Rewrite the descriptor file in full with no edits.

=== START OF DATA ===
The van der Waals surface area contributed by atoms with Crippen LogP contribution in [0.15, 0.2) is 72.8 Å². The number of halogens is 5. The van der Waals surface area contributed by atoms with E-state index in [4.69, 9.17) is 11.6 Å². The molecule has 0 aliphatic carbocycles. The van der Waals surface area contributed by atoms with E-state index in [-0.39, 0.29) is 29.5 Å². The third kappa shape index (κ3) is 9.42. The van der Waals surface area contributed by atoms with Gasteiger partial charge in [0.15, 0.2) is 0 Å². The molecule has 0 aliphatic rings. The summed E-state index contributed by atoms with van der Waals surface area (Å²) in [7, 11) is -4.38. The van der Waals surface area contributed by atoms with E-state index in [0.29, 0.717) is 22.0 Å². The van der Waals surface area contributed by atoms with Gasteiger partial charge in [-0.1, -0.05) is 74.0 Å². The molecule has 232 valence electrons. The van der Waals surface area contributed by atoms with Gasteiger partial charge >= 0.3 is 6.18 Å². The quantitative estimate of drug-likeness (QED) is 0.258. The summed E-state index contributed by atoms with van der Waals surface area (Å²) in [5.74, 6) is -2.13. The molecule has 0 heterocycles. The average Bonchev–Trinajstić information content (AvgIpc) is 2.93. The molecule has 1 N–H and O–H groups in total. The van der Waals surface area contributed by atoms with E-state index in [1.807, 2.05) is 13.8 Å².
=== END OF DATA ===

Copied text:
The van der Waals surface area contributed by atoms with Crippen LogP contribution in [0.15, 0.2) is 72.8 Å². The number of halogens is 5. The van der Waals surface area contributed by atoms with E-state index in [4.69, 9.17) is 11.6 Å². The molecule has 0 aliphatic carbocycles. The van der Waals surface area contributed by atoms with E-state index in [-0.39, 0.29) is 29.5 Å². The third kappa shape index (κ3) is 9.42. The van der Waals surface area contributed by atoms with Gasteiger partial charge in [0.15, 0.2) is 0 Å². The molecule has 0 aliphatic rings. The summed E-state index contributed by atoms with van der Waals surface area (Å²) in [7, 11) is -4.38. The van der Waals surface area contributed by atoms with E-state index in [0.29, 0.717) is 22.0 Å². The van der Waals surface area contributed by atoms with Gasteiger partial charge in [-0.1, -0.05) is 74.0 Å². The molecule has 232 valence electrons. The van der Waals surface area contributed by atoms with Gasteiger partial charge >= 0.3 is 6.18 Å². The quantitative estimate of drug-likeness (QED) is 0.258. The summed E-state index contributed by atoms with van der Waals surface area (Å²) in [5.74, 6) is -2.13. The molecule has 0 heterocycles. The average Bonchev–Trinajstić information content (AvgIpc) is 2.93. The molecule has 1 N–H and O–H groups in total. The van der Waals surface area contributed by atoms with E-state index in [1.807, 2.05) is 13.8 Å².